Small businesses have to deal with many types of insurance to ensure they are protected from the threats they face. They likely have a commercial general liability (CGL) policy, which provides for basic liability and property coverage. Some may have flood insurance. And today they may need additional coverage for protection from cyber theft and data breaches.
As the Target, Home Depot and Ashley Madison breaches have shown, virtually any entity that has an electronic presence could be hacked. Whether thieves enter through an email server or via some ‘back door,’ as in the case at Target, there are numerous points where your systems can be compromised.
Many cyber security experts suggest it is not a matter of if you will be hacked, but when. This is important, because it means instead of unrealistically pretending you can continue to do things as you always have, relying on your firewalls and security audits, you must have plans handle and minimize the damage from a breach.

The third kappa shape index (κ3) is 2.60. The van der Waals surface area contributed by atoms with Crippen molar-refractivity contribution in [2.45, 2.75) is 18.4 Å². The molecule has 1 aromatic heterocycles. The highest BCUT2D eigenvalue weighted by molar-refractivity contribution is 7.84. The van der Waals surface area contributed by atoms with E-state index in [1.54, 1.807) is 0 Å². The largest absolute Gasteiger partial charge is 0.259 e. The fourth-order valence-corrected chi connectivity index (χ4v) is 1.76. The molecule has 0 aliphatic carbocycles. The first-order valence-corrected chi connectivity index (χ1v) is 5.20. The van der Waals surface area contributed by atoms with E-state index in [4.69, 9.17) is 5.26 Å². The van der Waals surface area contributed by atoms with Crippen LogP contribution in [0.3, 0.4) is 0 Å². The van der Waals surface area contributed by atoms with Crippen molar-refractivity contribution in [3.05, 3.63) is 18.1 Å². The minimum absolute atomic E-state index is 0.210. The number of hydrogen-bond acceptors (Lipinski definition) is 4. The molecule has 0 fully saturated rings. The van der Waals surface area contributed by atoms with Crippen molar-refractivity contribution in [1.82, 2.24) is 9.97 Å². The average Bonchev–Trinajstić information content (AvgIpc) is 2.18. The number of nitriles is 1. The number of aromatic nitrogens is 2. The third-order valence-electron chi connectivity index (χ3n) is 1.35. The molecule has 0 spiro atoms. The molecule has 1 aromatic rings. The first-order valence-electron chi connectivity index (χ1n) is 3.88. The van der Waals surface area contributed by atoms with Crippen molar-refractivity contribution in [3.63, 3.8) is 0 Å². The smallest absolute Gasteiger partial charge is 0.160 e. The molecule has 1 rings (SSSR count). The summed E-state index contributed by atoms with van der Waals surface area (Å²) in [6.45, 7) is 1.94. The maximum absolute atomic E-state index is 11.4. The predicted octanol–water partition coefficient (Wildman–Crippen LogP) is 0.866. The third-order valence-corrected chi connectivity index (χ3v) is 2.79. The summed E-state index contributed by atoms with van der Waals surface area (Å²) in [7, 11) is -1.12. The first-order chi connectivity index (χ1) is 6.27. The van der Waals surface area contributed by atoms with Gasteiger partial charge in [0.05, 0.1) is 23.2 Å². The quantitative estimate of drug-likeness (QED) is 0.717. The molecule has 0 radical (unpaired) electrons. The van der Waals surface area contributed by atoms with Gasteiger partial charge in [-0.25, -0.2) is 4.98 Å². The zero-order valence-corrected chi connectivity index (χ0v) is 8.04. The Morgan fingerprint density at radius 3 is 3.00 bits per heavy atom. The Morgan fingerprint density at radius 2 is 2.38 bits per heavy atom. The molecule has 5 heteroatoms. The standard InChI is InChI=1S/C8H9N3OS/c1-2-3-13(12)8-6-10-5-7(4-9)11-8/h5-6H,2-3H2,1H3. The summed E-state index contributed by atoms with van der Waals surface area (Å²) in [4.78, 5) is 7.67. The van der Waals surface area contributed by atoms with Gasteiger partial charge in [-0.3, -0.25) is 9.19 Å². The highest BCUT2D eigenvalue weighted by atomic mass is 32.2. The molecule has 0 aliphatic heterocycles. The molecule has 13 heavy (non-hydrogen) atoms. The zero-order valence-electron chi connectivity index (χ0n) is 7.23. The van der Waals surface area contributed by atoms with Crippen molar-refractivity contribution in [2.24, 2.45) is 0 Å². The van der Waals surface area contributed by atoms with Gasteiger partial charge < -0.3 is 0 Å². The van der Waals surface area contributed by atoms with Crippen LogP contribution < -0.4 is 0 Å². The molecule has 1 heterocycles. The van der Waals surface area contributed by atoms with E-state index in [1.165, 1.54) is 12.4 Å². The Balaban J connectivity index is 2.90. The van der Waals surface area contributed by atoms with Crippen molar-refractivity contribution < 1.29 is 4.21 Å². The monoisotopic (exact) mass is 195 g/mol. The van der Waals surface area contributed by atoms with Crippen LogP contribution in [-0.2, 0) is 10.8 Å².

Insurers are likely to offer more policies for cyber security breaches, but business will need to carefully ascertain their need and work with their insurer to make certain the policy truly supplies the coverage they are likely to require.
For instance, because businesses are not protected by regulation E (the Electronic Fund Transfer Act,) if their bank accounts are compromised by hackers, they can suffer hundreds of thousands of dollars in losses that will not be covered by a bank, unlike individuals.
Companies should maintain a careful watch on company accounts at all times, and should change internal procedures so that all transfers require at least two-person approval. Having an isolated, dedicated server for financial information and accounts that is not accessible from your other systems can make financial fraud more difficult.
Sadly, the FBI estimates there have been an estimated $800 million in losses to more than 8,000 businesses in the last two years with this type of fraud, insurers are likely to see an increase in businesses looking for protection and a growth opportunity for this type of coverage.
Source: npr.org, “When Cyber Fraud Hits Businesses, Banks May Not Offer Protection,” John Ydstie, September 15, 2015